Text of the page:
Alcohol and Survival in Italian Rural Cohorts

Saturday, February 14th, 2015

Moderate drinkers live longer than teetotalers or drunks — but what qualifies as moderate? For rural Italians drinking red wine, moderate may not mean what you think it means:

The relationship between life expectancy and alcohol consumption (97% wine in this Italian cohort and mostly red wine) is confirmed to be non-linear. Men aged 45–64 at entry drinking about 5 drinks per day have a longer life expectancy than occasional and heavy drinkers.

Five drinks per day is not heavy drinking.

(Hat tip to Grasspunk, who’s trying to keep up with his Italian counterparts.)

The LEGO Super Friends Project

Saturday, February 14th, 2015

When LEGO introduced its girl-friendly Friends line, I immediately thought they should extend the brand beyond conventional, modern girls. In particular, I thought princesses were an obvious opportunity, and LEGO did make Friends-style Disney princesses.

I also thought they could do Wonder Woman and other superheroes. LEGO has not done that yet, but the LEGO Super Friends Project provides a proof of concept:

LEGO Super Friends Project Black Widow

LEGO Super Friends Project Batgirl

LEGO Super Friends Project Wonder Woman

LEGO Super Friends Project Supergirl

LEGO Super Friends Project Invisible Woman

LEGO Super Friends Project Hit-Girl

LEGO Super Friends Project Firestar

LEGO Super Friends Project Catwoman

The One Ring Explained

Friday, February 13th, 2015

Behold! One video to explain it all:

How to Be a Stoic

Friday, February 13th, 2015

Massimo Pigliucci explains how to be a Stoic:

I begin the day by retreating in a quiet corner of my apartment to meditate. Stoic meditation consists in rehearsing the challenges of the day ahead, thinking about which of the four cardinal virtues (courage, equanimity, self-control and wisdom) one may be called on to employ and how.

I also engage in an exercise called Hierocles’ circle, imagining myself as part of a growing circle of concern that includes my family and friends, my neighbors, my fellow citizens, humanity as a whole, all the way up to Nature itself.

I then pass to the “premeditatio malorum,” a type of visualization in which one imagines some sort of catastrophe happening to oneself (such as losing one’s job), and learns to see it as a “dispreferred indifferent,” meaning that it would be better if it didn’t happen, but that it would nonetheless not affect one’s worth and moral value. This one is not for everybody: novices may find this last exercise emotionally disturbing, especially if it involves visualizing one’s own death, as sometimes it does. Nonetheless, it is very similar to an analogous practice in C.B.T. meant to ally one’s fears of particular objects or events.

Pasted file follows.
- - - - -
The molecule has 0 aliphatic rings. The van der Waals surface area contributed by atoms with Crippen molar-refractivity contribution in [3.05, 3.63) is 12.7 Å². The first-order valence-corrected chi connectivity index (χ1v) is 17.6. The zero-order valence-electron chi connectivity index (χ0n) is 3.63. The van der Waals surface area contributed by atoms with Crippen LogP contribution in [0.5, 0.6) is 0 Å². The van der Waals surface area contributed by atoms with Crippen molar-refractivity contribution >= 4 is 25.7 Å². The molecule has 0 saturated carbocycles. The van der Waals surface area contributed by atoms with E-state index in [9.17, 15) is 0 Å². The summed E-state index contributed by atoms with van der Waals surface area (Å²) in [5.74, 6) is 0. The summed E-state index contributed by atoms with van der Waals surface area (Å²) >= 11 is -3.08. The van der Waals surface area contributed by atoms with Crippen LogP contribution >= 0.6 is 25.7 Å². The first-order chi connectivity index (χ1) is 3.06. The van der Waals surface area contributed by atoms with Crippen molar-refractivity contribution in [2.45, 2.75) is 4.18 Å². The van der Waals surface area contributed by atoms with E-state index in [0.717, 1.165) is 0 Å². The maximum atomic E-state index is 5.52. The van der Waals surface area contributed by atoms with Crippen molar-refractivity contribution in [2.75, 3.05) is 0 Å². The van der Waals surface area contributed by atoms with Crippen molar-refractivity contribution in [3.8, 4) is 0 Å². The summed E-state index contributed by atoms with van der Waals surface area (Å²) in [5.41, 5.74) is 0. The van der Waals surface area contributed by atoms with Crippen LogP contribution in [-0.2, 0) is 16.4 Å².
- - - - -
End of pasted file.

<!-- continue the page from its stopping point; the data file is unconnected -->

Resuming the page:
Finally, I pick a Stoic saying from my growing collection (saved on a spreadsheet on DropBox and available to share), read it to myself a few times and absorb it as best as I can. The whole routine takes about ten minutes or so.

Throughout the rest of the day, my Stoic practice is mostly about mindfulness, which means to remind myself that I not only I live “hic et nunc,” in the here and now, where I must pay attention to whatever it is I am doing, but, more importantly, that pretty much every decision I make has a moral dimension, and needs to be approached with proper care and thoughtfulness. For me this often includes how to properly and respectfully treat students and colleagues, or how to shop for food and other items in the most ethically minded way possible (there are apps for that, naturally).

Finally, my daily practice ends with an evening meditation, which consists in writing in a diary (definitely not meant for publication!) my thoughts about the day, the challenges I faced, and how I handled them. I ask myself, as Seneca put it in “On Anger”: “What bad habit have you put right today? Which fault did you take a stand against? In what respect are you better?”

Progressive Labor Theology

Thursday, February 12th, 2015

The most durable liberal narrative, Henry Dampier suggests, is that liberalism led to gradually improving labor standards:

The planks of this story are:

  • Work-hour reduction laws
  • Environmental protection laws
  • Minimum wage guarantees
  • Workplace safety legislation
  • Mandatory unemployment insurance
  • Outlawing of child labor
  • Workplace-centered tax collection legislation
  • Abolition of slavery, indenture, and heavily regulation of apprenticeship
  • Transference of workplace training to the regulated school
  • Gender equality legislation
  • Banning of hiring practices that lead to disparate racial, gender, and sexual orientation impact

The trouble with this story is that it did not actually end any of these practices in the world. It simply displaced many of the older labor patterns into the third world, which is where the West shoves all the practices that it finds aesthetically and morally displeasing to make their own countries more appealing to their moral aesthetics.

On occasion, there is a temporary moral craze about labor practices overseas, but those crazes are always short-lived, because the only way that liberalism can be maintained is by shunting the necessary labor that goes into supporting it out of sight, into foreign countries.

The shunting of these labor practices overseas creates a pervasive sense of guilt on the part of those inculcated into the higher strata of liberal spirituality, but part of that guilt can be abrogated by importing more third world inhabitants into living in the purer, more moral states which they inhabit.